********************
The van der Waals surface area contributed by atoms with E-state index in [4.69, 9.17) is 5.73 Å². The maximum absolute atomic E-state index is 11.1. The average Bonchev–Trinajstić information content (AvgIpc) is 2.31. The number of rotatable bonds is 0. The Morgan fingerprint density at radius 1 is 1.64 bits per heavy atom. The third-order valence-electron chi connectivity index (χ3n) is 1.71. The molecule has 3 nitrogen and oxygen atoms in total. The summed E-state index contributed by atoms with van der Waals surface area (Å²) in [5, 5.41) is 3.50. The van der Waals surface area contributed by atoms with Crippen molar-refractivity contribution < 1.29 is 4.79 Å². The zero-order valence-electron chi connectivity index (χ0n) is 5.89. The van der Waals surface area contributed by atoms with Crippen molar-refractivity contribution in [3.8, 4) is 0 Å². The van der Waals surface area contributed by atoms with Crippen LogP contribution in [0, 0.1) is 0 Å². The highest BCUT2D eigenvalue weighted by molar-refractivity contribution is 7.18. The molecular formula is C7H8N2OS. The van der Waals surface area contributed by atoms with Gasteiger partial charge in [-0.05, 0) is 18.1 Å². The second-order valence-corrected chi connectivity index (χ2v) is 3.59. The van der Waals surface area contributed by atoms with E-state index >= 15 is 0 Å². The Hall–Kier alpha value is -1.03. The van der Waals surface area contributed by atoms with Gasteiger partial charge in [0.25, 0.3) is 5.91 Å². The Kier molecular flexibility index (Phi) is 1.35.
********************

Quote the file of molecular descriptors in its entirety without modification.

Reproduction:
The van der Waals surface area contributed by atoms with E-state index in [4.69, 9.17) is 5.73 Å². The maximum absolute atomic E-state index is 11.1. The average Bonchev–Trinajstić information content (AvgIpc) is 2.31. The number of rotatable bonds is 0. The Morgan fingerprint density at radius 1 is 1.64 bits per heavy atom. The third-order valence-electron chi connectivity index (χ3n) is 1.71. The molecule has 3 nitrogen and oxygen atoms in total. The summed E-state index contributed by atoms with van der Waals surface area (Å²) in [5, 5.41) is 3.50. The van der Waals surface area contributed by atoms with Crippen molar-refractivity contribution < 1.29 is 4.79 Å². The zero-order valence-electron chi connectivity index (χ0n) is 5.89. The van der Waals surface area contributed by atoms with Crippen molar-refractivity contribution in [3.8, 4) is 0 Å². The van der Waals surface area contributed by atoms with Crippen LogP contribution in [0, 0.1) is 0 Å². The highest BCUT2D eigenvalue weighted by molar-refractivity contribution is 7.18. The molecular formula is C7H8N2OS. The van der Waals surface area contributed by atoms with Gasteiger partial charge in [-0.05, 0) is 18.1 Å². The second-order valence-corrected chi connectivity index (χ2v) is 3.59. The van der Waals surface area contributed by atoms with E-state index >= 15 is 0 Å². The Hall–Kier alpha value is -1.03. The van der Waals surface area contributed by atoms with Gasteiger partial charge in [0.25, 0.3) is 5.91 Å². The Kier molecular flexibility index (Phi) is 1.35.